The Smoking Gun … Finally Proof That All Calories Are Not Created Equal!

Foods like potato chips, potatoes and sweet-sweetened beverages are causing of weight gain and obesity
A recent Harvard study concluded that Potato Chips are the food most highly correlated with weight gain, closely followed by potatoes, sugar-sweetened beverage like soda, and meats. In contrast, foods like yogurt, nuts, whole grains, and vegetables tended to lower weight.

The New England Journal of Medicine just released a new study that proves all calories are not created equal. For a long time there’s been a big push to get people to just eat less since it was believed that portion sizes were the main culprit in our obesity epidemic. Now there’s proof that long-term weight gain is also associated with the quality of calories, not just portion sizes.

All calories not equal 002

Potato Chips were demonstrated to be a food that was most highly correlated with weight gain, closely followed by potatoes, sugar-sweetened beverage like soda, and meats. In contrast, foods like yogurt, nuts, whole grains, and vegetables tended to lower weight.

Beyond just indicating foods that are more likely to be related to weight gain or loss, this study also showed that physical activity levels, watching TV watching, and sleep duration can impact weight over time. When added together, the cumulative impact of unhealthy habits can be huge.

Yes, the recipe to fix our obesity problem is quite intuitive: eat right, get sleep, be active, and avoid sedentary activities like watching TV. Food companies are right — the obesity problem isn’t just about the food we eat. That said, unhealthy foods are a clear part of the problem that can’t be ignored or whitewashed any longer. The food industry needs to step up and take responsibility for its share of the problem. But we can also do our part too. Exercising is an essential part of living a healthier life. There are no limitations on the activity you look to taking up and where you live. At least you’ll be doing something to improve your health.

Food Policy decisions need to be changed to reflect better, healthier eating. The federal government needs to use information to inform better packaging regulations that give consumers clear nutritional guidance. As I mentioned in my blog article entitled “Here We Go Again …” , we seriously need to consider “traffic light” coded packaging that clearly spells out to consumers that items like chips and soda should be minimized in one’s diet. And of course, we need to finally get to work in our schools and demand better, higher quality food – another huge policy debate that the powerful food lobby has successfully fought over the past 20+ years.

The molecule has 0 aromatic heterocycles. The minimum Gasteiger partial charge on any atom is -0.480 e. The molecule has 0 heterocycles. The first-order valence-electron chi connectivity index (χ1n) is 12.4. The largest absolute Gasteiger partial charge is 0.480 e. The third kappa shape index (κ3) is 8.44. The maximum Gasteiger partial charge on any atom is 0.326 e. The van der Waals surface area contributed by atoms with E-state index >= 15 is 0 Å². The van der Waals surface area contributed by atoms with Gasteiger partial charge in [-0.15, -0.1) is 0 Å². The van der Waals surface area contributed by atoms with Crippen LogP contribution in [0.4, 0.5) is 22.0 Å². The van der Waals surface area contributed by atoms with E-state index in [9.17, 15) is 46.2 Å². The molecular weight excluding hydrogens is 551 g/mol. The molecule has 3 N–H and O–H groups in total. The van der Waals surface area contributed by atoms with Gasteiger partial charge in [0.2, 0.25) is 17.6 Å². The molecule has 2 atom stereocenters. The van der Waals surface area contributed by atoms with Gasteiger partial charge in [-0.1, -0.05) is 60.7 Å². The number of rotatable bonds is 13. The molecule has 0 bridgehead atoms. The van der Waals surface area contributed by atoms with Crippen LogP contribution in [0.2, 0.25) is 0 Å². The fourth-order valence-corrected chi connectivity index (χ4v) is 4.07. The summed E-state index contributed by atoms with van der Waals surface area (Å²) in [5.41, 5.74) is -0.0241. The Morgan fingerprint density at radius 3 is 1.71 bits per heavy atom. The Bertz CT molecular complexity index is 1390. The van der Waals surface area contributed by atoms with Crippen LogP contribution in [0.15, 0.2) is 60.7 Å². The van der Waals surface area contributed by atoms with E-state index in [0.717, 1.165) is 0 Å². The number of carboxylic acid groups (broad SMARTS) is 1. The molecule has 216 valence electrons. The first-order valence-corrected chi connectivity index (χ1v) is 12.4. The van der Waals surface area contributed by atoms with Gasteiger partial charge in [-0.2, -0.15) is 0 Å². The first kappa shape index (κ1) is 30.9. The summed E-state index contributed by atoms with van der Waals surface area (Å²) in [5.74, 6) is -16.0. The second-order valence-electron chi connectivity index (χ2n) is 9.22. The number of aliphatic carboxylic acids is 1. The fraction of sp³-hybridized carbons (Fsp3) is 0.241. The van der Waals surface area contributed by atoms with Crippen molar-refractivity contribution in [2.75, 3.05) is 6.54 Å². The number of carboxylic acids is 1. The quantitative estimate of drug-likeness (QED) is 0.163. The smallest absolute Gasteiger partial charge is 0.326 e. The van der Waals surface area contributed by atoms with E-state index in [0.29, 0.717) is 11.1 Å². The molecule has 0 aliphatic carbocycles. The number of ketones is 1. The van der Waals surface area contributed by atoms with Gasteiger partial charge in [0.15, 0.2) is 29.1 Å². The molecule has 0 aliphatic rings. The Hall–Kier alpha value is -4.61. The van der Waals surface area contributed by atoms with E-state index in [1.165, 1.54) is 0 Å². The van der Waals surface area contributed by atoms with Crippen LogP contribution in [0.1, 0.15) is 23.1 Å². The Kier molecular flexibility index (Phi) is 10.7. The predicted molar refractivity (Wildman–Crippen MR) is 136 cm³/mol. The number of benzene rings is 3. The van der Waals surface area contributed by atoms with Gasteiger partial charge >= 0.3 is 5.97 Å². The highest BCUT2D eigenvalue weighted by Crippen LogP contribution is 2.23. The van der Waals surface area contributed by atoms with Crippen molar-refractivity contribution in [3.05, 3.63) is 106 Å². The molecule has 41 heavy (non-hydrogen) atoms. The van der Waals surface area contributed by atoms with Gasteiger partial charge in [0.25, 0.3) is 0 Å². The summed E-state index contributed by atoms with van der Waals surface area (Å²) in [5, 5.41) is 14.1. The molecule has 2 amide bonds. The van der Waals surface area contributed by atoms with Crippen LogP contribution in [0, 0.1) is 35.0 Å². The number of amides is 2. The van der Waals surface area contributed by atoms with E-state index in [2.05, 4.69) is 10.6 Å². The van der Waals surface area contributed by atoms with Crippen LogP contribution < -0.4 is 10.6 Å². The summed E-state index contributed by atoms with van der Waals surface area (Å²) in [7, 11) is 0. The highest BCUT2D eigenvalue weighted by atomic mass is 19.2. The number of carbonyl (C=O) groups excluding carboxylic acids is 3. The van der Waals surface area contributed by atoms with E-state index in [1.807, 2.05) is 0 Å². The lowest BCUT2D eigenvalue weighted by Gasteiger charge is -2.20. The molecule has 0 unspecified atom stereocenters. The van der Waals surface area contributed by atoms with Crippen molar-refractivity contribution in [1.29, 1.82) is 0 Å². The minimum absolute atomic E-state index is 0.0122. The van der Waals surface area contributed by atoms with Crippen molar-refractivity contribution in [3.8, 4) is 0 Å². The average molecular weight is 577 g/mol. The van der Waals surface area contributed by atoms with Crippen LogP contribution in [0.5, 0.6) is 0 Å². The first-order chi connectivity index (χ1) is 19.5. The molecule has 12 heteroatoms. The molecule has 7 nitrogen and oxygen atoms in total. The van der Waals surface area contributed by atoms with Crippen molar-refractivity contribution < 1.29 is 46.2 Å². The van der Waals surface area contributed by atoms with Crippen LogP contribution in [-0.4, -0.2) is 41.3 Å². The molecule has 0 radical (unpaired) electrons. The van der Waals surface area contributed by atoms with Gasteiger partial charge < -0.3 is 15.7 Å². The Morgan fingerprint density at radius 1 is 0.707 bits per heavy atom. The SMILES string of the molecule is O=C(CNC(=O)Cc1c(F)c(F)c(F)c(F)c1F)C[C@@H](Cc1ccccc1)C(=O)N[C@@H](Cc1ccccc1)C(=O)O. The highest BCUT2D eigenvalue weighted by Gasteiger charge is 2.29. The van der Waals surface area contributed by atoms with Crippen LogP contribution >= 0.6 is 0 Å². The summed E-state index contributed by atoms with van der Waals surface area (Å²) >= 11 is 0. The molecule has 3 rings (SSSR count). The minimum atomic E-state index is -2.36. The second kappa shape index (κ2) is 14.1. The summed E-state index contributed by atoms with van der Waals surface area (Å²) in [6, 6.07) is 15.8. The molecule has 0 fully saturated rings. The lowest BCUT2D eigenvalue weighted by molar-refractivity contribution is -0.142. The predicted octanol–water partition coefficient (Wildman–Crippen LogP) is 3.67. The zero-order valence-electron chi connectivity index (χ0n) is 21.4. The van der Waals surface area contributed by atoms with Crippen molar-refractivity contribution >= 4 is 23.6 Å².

None of the answers are rocket science, but when you put them in the context of fighting processed food companies and factory farms, the battle isn’t going to be easy.

For more information about this research study, check out the video below or visit The New England Journal of Medicine.

This Post Has 2 Comments

  1. Judy

    I listened to the video on how the studies were conducted but I wonder how those potatoes were served. I have lost weight eating tons of potatoes – white ones, to boot. By eating them plain, with salt and pepper, or topped with simple things like steamed vegetables. I suspect that the fact that I eat potatoes along with other vegetables and fruits, eaten whole rather than processed, makes them less of a problem for me.

    1. Bruce Bradley

      Thanks for your comment Judy. You’re right. Potatoes plain really aren’t bad for you. The sad truth is probably 95% or more of the potatoes we eat are in the form of french fries or potato chips … both horrifically salt and fat laden and can have real LT health consequences as this study shows.

      One little known fact is potatoes when eaten after they’ve cooled also have more of what is called “resistant starch.” These starches are harder to digest which yields great benefits as well as reduce caloric impact. So if you’re enjoying your spuds cold or cool, that may be another reason why it’s working for you.

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